7 health benefits of Silicon Valley's favorite diet — a high-fat fad that has techies eating bacon and butter

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The ketogenic or “keto” diet has been called the holy grail of good health and weight loss by some doctors and bloggers. On the flip side, it’s a nutritionist’s nightmare.

The keto diet goes against conventional wisdom on health eating. It encourages eating lots of fat and limits carbohydrates to no more than 50 grams a day, the rough equivalent of a plain bagel or a cup of white rice. By comparison, dietary guidelines laid out by the US Department of Agriculture recommend consuming between 225 and 325 grams of fluffy, white carbs a day.

Tech workers from internet entrepreneur Kevin Rose to podcaster Tim Ferriss swear by the keto diet. Some supporters of the diet say it gives them a mental edge in the workplace.

Here’s why health nuts in Silicon Valley are saying yes to fat.

The keto diet reorganizes the building blocks of the food pyramid.

It cuts down carbs to between 20 and 50 grams a day, depending on a person’s medical history and insulin sensitivity. There are about 30 grams in an apple, for comparison.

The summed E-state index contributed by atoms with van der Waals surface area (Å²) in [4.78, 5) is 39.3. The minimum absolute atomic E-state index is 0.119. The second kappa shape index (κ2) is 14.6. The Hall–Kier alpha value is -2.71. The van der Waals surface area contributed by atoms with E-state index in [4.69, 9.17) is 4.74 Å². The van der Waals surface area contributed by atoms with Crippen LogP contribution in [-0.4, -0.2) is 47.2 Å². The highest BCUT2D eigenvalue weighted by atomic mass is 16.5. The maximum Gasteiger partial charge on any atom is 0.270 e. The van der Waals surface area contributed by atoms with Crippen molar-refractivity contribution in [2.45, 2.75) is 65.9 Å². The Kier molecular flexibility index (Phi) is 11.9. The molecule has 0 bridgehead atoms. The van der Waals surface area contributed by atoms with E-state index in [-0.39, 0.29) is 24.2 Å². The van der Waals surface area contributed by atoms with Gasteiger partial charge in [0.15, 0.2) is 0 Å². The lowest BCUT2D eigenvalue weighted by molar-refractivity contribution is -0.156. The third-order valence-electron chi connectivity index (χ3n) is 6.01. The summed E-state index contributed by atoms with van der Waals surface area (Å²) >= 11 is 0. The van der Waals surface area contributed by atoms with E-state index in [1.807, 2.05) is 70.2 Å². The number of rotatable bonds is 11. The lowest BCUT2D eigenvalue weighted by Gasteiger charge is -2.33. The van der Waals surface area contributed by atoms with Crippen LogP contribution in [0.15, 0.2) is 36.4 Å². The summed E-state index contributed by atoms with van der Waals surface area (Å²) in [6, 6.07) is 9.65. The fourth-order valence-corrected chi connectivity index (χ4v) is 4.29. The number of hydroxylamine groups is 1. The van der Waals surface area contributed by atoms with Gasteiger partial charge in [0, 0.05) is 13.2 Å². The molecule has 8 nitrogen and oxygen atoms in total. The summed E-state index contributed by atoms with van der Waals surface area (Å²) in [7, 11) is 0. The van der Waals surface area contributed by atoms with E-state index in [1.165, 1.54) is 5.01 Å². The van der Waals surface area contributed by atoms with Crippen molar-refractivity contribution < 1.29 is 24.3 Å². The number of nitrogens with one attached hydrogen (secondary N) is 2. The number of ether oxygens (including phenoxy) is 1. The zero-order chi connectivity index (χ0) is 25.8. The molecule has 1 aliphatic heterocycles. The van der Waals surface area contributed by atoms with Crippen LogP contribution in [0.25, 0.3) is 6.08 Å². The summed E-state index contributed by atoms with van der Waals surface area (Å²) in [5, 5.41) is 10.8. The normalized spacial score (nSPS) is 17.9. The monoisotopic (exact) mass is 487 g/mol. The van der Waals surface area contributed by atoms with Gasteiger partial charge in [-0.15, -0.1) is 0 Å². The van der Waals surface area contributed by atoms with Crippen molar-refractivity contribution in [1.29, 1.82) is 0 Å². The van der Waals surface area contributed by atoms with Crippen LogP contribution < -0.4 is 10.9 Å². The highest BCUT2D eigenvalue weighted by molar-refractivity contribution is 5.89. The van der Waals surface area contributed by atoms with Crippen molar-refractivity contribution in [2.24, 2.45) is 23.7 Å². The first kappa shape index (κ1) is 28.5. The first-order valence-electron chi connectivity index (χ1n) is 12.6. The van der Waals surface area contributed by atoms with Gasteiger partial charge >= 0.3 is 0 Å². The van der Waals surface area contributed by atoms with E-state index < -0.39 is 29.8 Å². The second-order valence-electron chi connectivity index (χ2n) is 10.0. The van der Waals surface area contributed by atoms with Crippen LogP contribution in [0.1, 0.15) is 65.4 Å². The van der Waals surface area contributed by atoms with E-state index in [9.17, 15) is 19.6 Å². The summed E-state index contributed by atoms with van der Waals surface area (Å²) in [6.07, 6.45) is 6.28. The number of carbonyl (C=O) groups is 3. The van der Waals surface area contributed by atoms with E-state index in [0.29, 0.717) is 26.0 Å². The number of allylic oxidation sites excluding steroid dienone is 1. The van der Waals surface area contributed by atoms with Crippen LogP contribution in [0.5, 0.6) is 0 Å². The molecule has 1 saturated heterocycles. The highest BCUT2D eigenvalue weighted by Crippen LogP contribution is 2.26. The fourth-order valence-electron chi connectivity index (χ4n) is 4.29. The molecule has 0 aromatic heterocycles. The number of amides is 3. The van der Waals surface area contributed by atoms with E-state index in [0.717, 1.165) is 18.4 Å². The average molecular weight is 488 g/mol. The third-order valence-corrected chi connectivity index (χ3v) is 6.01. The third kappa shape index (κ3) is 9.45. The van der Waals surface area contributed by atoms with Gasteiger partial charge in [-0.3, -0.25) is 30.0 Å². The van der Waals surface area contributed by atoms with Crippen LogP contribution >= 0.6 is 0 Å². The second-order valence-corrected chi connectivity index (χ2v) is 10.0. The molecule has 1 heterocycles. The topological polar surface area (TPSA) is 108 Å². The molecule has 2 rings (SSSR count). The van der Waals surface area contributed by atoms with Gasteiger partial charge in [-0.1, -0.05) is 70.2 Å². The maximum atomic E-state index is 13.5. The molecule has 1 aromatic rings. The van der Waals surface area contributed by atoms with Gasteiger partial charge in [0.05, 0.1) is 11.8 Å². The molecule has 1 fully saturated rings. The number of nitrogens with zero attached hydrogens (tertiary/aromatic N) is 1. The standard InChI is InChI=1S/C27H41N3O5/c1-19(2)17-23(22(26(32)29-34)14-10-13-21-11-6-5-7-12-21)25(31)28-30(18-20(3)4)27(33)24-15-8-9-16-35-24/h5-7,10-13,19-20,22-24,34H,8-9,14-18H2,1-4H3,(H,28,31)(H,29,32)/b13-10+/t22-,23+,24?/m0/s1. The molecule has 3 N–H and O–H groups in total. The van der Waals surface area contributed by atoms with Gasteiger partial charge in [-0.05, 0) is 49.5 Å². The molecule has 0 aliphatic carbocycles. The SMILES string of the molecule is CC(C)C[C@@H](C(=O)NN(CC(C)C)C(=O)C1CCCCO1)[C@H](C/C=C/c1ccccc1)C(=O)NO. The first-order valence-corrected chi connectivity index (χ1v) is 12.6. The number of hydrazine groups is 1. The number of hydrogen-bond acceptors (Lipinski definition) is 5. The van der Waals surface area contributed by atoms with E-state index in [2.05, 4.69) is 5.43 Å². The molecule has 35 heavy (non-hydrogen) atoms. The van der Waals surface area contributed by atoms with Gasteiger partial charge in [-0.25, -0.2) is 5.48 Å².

On the diet, healthy fats account for roughly 80% of a person’s daily calories, while protein makes up about 20%. On average, Americans get about 50% of their calories from carbs, 30% from fat, and 15% from protein, according to the Centers for Disease Control and Prevention.

The keto diet is like Atkins on steroids. It turns the body into a fat-burning machine.

The human body breaks down carbohydrates into glucose, which is used for energy or stored as glycogen in liver and muscle tissue. But the body has a plan-B fuel supply.

When carbs go missing from a person’s diet, the body uses up its glucose reserves and then breaks down stored fat into fatty acids. When fatty acids reach the liver, they’re converted into an organic substance called ketones. The brain and other organs feed on ketones in a process called ketosis, which gives the diet its name. Keto-dieters eat lots of fat to maintain this state.

While a doctor might prescribe the diet to patients who have insulin resistance, diabetes, or pre-diabetes, tech workers without these conditions use it to optimize health and wellness.

See the rest of the story at Business Insider
Source: Insider Tech
7 health benefits of Silicon Valley's favorite diet — a high-fat fad that has techies eating bacon and butter

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